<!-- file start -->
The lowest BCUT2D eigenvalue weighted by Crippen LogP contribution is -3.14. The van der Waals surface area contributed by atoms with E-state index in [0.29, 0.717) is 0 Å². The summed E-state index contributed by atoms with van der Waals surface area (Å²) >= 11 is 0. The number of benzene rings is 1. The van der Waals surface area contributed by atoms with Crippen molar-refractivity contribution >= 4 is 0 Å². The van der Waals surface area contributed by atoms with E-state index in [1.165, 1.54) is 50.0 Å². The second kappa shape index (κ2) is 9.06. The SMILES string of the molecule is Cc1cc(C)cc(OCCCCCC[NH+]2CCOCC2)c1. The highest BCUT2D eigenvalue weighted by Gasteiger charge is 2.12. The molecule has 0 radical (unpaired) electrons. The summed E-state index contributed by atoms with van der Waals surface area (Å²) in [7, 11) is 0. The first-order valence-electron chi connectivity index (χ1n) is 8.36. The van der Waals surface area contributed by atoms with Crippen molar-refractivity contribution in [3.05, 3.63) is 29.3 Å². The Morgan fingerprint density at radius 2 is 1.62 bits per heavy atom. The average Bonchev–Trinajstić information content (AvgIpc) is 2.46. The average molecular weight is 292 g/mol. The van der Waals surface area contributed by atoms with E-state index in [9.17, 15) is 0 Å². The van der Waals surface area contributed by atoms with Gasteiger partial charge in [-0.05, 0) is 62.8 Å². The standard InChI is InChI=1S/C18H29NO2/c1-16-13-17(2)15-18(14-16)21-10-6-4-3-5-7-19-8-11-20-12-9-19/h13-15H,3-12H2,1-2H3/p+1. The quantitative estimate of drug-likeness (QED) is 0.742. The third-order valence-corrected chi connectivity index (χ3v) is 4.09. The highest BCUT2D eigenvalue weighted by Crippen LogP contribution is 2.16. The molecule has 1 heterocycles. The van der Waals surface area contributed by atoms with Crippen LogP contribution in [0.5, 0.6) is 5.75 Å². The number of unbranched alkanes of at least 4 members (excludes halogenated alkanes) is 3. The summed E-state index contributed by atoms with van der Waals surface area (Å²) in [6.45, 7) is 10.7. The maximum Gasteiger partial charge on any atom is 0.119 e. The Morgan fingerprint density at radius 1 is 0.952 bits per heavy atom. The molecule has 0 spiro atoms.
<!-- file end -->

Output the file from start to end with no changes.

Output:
The lowest BCUT2D eigenvalue weighted by Crippen LogP contribution is -3.14. The van der Waals surface area contributed by atoms with E-state index in [0.29, 0.717) is 0 Å². The summed E-state index contributed by atoms with van der Waals surface area (Å²) >= 11 is 0. The number of benzene rings is 1. The van der Waals surface area contributed by atoms with Crippen molar-refractivity contribution >= 4 is 0 Å². The van der Waals surface area contributed by atoms with E-state index in [1.165, 1.54) is 50.0 Å². The second kappa shape index (κ2) is 9.06. The SMILES string of the molecule is Cc1cc(C)cc(OCCCCCC[NH+]2CCOCC2)c1. The highest BCUT2D eigenvalue weighted by Gasteiger charge is 2.12. The molecule has 0 radical (unpaired) electrons. The summed E-state index contributed by atoms with van der Waals surface area (Å²) in [7, 11) is 0. The first-order valence-electron chi connectivity index (χ1n) is 8.36. The van der Waals surface area contributed by atoms with Crippen molar-refractivity contribution in [3.05, 3.63) is 29.3 Å². The Morgan fingerprint density at radius 2 is 1.62 bits per heavy atom. The average Bonchev–Trinajstić information content (AvgIpc) is 2.46. The average molecular weight is 292 g/mol. The van der Waals surface area contributed by atoms with E-state index in [9.17, 15) is 0 Å². The van der Waals surface area contributed by atoms with Gasteiger partial charge in [-0.05, 0) is 62.8 Å². The standard InChI is InChI=1S/C18H29NO2/c1-16-13-17(2)15-18(14-16)21-10-6-4-3-5-7-19-8-11-20-12-9-19/h13-15H,3-12H2,1-2H3/p+1. The quantitative estimate of drug-likeness (QED) is 0.742. The third-order valence-corrected chi connectivity index (χ3v) is 4.09. The highest BCUT2D eigenvalue weighted by Crippen LogP contribution is 2.16. The molecule has 1 heterocycles. The van der Waals surface area contributed by atoms with Crippen LogP contribution in [0.5, 0.6) is 5.75 Å². The number of unbranched alkanes of at least 4 members (excludes halogenated alkanes) is 3. The summed E-state index contributed by atoms with van der Waals surface area (Å²) in [6.45, 7) is 10.7. The maximum Gasteiger partial charge on any atom is 0.119 e. The Morgan fingerprint density at radius 1 is 0.952 bits per heavy atom. The molecule has 0 spiro atoms.